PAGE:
Discharge destination following lower limb fracture: development of a prediction model to assist with decision making

Injury. 2012 Jun;43(6):829-34. doi: 10.1016/j.injury.2011.09.027. Epub 2011 Nov 10.


Background: Accurate prediction of the likelihood of discharge to inpatient rehabilitation following lower limb fracture made on admission to hospital may assist patient discharge planning and decrease the burden on the hospital system caused by delays in decision making.

Aims: To develop a prognostic model for discharge to inpatient rehabilitation.

Method: Isolated lower extremity fracture cases (excluding fractured neck of femur), captured by the Victorian Orthopaedic Trauma Outcomes Registry (VOTOR), were extracted for analysis. A training data set was created for model development and validation data set for evaluation. A multivariable logistic regression model was developed based on patient and injury characteristics. Models were assessed using measures of discrimination (C-statistic) and calibration (Hosmer-Lemeshow (H-L) statistic).

Results: A total of 1429 patients met the inclusion criteria and were randomly split into training and test data sets. Increasing age, more proximal fracture type, compensation or private fund source for the admission, metropolitan location of residence, not working prior to injury and having a self-reported pre-injury disability were included in the final prediction model. The C-statistic for the model was 0.92 (95% confidence interval (CI) 0.88, 0.95) with an H-L statistic of χ(2)=11.62, p=0.17. For the test data set, the C-statistic was 0.86 (95% CI 0.83, 0.90) with an H-L statistic of χ(2)=37.98, p<0.001.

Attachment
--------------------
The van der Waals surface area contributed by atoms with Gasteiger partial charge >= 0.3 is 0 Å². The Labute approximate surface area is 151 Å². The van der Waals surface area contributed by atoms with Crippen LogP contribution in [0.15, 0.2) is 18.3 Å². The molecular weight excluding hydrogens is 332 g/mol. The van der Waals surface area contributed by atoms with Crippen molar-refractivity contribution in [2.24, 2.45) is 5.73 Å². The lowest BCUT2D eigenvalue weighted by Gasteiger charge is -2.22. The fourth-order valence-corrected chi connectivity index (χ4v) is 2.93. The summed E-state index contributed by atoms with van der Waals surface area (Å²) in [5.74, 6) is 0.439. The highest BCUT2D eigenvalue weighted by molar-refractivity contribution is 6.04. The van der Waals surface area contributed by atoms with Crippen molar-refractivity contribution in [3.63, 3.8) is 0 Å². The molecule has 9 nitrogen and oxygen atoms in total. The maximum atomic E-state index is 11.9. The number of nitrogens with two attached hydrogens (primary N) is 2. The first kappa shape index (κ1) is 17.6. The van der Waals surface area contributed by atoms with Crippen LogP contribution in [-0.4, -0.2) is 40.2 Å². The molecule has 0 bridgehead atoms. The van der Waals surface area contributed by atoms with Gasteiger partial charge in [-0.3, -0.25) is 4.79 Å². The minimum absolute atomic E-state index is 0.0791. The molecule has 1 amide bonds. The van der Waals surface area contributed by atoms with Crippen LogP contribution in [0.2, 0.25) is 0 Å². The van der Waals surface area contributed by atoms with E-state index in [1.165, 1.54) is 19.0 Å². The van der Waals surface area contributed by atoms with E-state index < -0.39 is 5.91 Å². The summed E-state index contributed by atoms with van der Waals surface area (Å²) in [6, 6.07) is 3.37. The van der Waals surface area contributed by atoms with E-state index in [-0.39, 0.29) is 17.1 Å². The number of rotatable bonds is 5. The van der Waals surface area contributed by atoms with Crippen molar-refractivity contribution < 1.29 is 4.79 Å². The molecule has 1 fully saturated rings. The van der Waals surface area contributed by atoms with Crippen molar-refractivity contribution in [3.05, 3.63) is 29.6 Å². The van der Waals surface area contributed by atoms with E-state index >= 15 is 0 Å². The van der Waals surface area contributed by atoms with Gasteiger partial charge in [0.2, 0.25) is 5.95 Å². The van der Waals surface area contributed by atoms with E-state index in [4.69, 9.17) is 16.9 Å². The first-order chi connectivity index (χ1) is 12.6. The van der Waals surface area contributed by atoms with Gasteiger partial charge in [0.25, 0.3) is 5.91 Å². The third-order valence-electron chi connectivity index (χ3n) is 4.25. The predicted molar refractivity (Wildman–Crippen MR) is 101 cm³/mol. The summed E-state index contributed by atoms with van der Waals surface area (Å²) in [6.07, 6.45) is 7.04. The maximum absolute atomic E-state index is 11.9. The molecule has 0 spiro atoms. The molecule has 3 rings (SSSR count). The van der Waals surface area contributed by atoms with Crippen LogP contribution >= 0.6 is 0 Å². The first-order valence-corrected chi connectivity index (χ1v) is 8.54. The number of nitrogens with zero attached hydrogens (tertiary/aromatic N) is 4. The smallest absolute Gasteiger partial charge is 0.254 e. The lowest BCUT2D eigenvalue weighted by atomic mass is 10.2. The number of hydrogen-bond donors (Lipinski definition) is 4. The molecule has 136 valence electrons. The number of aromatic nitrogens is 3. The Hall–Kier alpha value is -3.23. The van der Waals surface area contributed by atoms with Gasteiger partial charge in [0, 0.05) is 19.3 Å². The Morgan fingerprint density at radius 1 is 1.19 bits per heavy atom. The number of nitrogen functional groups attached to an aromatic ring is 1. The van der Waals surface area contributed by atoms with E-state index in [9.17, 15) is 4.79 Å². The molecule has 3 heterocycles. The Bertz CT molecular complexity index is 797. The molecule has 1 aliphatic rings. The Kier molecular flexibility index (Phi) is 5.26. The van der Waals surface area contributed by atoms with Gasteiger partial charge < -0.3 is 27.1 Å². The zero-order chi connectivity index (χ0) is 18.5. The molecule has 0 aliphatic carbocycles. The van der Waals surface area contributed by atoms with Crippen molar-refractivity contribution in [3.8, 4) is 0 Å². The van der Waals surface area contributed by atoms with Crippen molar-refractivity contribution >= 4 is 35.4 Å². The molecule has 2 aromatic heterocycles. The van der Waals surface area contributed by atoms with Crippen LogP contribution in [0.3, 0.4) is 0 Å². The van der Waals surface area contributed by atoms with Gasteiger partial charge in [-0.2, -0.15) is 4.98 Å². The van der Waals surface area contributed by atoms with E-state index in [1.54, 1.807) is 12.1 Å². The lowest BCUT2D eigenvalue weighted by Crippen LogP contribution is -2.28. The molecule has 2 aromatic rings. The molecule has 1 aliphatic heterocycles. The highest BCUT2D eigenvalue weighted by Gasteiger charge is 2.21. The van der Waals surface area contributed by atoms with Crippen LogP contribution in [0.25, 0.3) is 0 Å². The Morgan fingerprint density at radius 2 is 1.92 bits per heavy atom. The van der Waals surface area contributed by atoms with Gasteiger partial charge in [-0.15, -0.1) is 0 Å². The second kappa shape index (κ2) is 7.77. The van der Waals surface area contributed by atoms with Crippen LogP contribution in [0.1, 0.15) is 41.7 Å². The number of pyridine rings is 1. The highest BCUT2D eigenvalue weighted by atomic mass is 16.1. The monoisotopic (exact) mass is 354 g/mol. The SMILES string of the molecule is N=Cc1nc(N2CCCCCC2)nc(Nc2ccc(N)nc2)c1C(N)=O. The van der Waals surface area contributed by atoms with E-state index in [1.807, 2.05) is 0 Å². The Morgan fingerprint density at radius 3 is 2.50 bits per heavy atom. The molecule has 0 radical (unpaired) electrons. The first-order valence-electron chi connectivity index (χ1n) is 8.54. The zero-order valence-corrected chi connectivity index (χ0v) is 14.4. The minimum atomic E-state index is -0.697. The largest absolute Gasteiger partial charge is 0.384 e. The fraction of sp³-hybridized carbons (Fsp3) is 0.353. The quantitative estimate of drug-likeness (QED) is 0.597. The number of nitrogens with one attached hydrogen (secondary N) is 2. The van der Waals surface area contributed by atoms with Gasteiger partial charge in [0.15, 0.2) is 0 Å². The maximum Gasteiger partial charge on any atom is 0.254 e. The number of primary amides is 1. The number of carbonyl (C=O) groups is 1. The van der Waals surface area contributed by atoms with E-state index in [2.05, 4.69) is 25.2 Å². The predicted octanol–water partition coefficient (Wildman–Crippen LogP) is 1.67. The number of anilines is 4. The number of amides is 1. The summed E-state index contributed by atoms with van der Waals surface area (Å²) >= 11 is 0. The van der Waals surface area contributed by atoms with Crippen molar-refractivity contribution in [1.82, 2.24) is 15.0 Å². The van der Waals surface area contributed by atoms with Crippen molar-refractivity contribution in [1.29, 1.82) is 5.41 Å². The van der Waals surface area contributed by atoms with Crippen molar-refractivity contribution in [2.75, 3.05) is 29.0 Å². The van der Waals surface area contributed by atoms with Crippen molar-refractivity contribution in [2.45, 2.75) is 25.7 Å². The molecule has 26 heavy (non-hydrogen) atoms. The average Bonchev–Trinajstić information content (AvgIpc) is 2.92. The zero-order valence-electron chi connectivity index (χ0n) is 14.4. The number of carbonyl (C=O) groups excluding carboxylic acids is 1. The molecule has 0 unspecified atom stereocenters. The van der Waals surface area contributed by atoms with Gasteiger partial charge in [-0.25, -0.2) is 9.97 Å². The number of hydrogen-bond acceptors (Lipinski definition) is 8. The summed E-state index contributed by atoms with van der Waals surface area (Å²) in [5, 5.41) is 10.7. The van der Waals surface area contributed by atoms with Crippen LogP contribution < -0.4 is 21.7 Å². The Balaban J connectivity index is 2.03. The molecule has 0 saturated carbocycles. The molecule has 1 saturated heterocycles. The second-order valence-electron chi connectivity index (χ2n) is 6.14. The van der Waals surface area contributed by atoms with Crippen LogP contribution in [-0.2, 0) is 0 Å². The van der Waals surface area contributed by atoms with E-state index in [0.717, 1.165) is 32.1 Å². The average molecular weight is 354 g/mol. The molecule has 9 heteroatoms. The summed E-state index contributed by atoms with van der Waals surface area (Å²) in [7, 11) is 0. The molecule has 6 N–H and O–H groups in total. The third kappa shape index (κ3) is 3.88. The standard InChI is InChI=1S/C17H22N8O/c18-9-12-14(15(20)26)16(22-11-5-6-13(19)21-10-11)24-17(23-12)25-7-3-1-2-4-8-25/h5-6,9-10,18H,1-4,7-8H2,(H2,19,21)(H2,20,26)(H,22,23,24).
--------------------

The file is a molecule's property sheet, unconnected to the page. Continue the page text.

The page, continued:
Conclusion: A model to predict discharge to inpatient rehabilitation following lower limb fracture was developed with excellent discrimination although the calibration was reduced in the test data set. This model requires prospective testing but could form an integral part of decision making in regards to discharge disposition to facilitate timely and accurate referral to rehabilitation and optimise resource allocation.

Publication types

  • Research Support, Non-U.S. Gov't

MeSH terms

  • Adult
  • Aged
  • Australia
  • Decision Making
  • Female
  • Fractures, Bone / economics
  • Fractures, Bone / rehabilitation
  • Fractures, Bone / surgery*
  • Hospitalization / economics
  • Humans
  • Injury Severity Score
  • Lower Extremity / injuries
  • Lower Extremity / surgery*
  • Male
  • Middle Aged
  • Patient Discharge* / economics
  • Prognosis
  • Prospective Studies
  • Referral and Consultation
  • Resource Allocation* / economics